Marriage is more than just a romantic union, it’s also a contract between two people who plan to share their lives. While couples rarely give great consideration to the legal aspects of a first marriage when they walk down the aisle, experiencing a divorce makes them far more likely to consider the legal implications of marriage before walking down the aisle a second time. According to the National Healthy Marriage Resource Center, 55% of men and 44% of women over age 25 remarry after a divorce with a median time of 3.5 years between the divorce and a second marriage. But before remarrying after a divorce, most people take more careful consideration of the legal aspects involved as well as the impacts of a second marriage on their children and their lifestyle. What is important to know about remarrying after divorce?
Does a Second Marriage Impact Child Support Payments?
In California as in other states, child support payments serve to fulfill a parent’s responsibility for the maintenance of their children. That fact doesn’t change due to a parent’s remarriage. In most cases, remarriage does not impact the child-support responsibility of a paying parent or affect a receiving parent’s right to continue receiving their court-ordered amount of monthly child support. Regardless of the amount of income a step-parent brings to the family, the responsibility to support the children remains with the biological parent.
Only in the event that a remarriage results in a significant change in financial circumstances for the child support-paying parent will a judge consider a request for modification of the child support agreement. For instance, if a parent with limited income has an additional child with their new spouse and faces financial hardship, a judge may consider modifying the order.
How Does a Second Marriage Impact Spousal Support?
In most cases, an award for spousal support (alimony) terminates upon the remarriage of the support-receiving spouse. Because a spousal support order is intended to bridge a gap in income between divorcing spouses, gaining access to a new spouse’s income typically ends the right to support from an ex-spouse. Only in limited circumstances does termination of spousal support orders not apply upon remarriage, including:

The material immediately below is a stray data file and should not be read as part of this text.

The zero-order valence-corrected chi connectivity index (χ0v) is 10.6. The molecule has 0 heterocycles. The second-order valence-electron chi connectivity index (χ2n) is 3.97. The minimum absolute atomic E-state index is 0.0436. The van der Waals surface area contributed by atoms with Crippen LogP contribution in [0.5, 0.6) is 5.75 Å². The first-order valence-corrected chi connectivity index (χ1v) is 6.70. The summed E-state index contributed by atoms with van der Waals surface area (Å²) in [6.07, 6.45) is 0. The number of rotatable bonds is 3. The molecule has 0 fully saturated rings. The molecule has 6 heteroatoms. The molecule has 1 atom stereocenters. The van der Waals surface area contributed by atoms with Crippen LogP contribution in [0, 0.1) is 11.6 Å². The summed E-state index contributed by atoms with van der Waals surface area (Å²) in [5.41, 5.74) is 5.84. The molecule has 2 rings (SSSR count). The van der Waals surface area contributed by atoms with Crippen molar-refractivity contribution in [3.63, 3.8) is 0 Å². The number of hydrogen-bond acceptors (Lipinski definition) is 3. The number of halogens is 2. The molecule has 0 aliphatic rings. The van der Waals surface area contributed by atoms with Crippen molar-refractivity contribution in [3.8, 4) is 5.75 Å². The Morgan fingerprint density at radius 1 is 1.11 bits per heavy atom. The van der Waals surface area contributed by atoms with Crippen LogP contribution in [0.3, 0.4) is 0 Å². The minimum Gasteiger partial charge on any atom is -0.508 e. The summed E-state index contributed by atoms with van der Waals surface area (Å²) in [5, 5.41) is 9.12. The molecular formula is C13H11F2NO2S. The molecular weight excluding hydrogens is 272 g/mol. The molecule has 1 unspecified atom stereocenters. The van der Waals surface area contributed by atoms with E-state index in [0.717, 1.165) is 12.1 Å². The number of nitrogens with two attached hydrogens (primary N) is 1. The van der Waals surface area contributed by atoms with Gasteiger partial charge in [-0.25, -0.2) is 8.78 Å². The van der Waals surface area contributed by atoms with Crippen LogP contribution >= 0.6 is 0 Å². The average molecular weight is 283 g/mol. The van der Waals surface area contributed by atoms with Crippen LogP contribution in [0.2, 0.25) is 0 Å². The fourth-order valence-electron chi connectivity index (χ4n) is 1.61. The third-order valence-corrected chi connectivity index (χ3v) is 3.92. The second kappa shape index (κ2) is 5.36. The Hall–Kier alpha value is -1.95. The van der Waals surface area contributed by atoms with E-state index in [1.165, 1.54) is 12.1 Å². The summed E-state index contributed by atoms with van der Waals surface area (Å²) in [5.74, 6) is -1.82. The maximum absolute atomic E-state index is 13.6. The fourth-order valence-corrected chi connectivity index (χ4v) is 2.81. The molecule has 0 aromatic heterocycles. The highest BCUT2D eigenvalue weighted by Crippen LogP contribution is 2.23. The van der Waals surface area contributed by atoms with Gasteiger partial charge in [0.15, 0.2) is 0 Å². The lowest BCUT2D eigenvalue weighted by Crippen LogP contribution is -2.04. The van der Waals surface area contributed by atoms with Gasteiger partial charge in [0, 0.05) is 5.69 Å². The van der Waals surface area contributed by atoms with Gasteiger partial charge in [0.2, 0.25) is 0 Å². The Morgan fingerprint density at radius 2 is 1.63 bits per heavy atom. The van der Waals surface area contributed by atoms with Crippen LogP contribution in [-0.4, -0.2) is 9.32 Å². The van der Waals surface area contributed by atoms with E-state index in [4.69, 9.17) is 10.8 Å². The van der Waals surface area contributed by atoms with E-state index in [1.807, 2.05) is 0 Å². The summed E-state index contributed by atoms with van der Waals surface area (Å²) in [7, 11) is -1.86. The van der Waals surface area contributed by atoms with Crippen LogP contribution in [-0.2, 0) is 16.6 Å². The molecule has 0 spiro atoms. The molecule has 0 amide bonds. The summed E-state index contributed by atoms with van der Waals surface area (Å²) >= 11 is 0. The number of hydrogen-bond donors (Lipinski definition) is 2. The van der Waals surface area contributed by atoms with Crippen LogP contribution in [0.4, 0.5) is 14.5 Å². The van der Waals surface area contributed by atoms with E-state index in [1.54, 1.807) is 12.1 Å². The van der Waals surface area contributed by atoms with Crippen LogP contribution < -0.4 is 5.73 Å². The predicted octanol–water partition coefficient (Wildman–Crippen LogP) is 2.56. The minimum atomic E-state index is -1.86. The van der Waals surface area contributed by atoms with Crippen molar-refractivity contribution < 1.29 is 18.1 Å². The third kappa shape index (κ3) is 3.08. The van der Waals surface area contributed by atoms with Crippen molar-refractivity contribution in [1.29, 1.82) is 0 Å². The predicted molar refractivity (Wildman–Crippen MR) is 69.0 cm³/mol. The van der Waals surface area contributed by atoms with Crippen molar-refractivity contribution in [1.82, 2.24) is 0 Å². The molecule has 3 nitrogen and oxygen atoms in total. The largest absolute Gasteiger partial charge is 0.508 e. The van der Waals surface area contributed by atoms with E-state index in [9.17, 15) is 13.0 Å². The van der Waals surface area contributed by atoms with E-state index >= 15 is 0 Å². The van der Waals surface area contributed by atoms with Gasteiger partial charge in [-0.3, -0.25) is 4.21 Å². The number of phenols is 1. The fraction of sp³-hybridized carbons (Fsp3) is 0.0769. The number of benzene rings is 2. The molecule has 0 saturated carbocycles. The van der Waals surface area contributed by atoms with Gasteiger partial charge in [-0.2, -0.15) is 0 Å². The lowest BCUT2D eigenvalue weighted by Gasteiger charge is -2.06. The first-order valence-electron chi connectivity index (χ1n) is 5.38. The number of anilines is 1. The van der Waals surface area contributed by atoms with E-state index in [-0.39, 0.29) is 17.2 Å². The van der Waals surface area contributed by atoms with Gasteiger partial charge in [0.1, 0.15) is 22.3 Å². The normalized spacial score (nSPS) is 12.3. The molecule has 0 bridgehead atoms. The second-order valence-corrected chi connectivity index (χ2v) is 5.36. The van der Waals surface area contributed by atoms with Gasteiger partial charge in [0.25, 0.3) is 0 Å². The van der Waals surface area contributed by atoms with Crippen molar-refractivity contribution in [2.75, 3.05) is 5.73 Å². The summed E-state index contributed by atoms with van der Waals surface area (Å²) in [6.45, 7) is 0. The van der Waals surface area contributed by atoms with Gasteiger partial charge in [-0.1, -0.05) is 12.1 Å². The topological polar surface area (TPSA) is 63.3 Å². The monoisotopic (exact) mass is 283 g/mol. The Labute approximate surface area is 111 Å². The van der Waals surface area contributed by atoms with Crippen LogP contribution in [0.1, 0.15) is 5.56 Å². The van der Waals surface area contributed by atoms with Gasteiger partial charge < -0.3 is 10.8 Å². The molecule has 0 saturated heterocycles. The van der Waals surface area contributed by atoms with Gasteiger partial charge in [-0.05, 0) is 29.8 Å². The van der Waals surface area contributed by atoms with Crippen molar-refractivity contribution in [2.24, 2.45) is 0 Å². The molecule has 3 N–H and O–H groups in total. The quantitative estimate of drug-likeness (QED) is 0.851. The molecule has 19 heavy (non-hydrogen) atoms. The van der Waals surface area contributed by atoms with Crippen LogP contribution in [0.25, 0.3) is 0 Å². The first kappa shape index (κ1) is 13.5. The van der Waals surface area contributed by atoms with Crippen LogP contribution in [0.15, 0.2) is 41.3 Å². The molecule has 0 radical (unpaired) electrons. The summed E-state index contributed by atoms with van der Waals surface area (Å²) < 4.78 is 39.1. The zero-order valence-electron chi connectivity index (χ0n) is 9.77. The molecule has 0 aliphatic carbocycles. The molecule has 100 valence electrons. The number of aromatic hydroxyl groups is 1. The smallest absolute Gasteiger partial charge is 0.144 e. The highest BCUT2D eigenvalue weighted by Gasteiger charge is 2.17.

- If the divorce agreement specifies that the spousal support award doesn’t end with the receiving spouse’s remarriage—sometimes included in divorce agreements for couples who were married for many years
- If there is a past-due balance on the order
- If the spousal support was a lump-sum package
If remarrying will have a detrimental effect on your socioeconomic status due to the cessation of spousal support payments, it should be an important part of the decision to enter into a second marriage.
Second Marriages Have a Higher Divorce Rate Than First Marriages
Before remarrying, it’s worth taking the time to consider how the statistical reality of higher divorce rates for second marriages relates to your new relationship. While the divorce rate for first marriages is currently between 35% and 50%, for second marriages, the divorce rate is as high as an estimated 60% according to most sources. A second marriage may come with greater challenges due to:
- Some relationships may begin too soon after a divorce and are rebound-based relationships that may not hold up to the realities of marriage
- The additional stress associated with blending families when one or both spouses have children and may have different parenting styles
- After a first divorce, many people experience increased independence which makes them less likely to remain in an unhappy marriage
- People who experienced the trauma of a bad marriage and divorce may carry emotional baggage into a second marriage
The good news is … second marriages that don’t fail are far more likely to be emotionally satisfying to both partners than their first marriages since many divorced spouses learn from their previous mistakes and make wiser choices the second time around. You can always reach out to a San Francisco family law attorney to clarify any questions you may have about remarrying.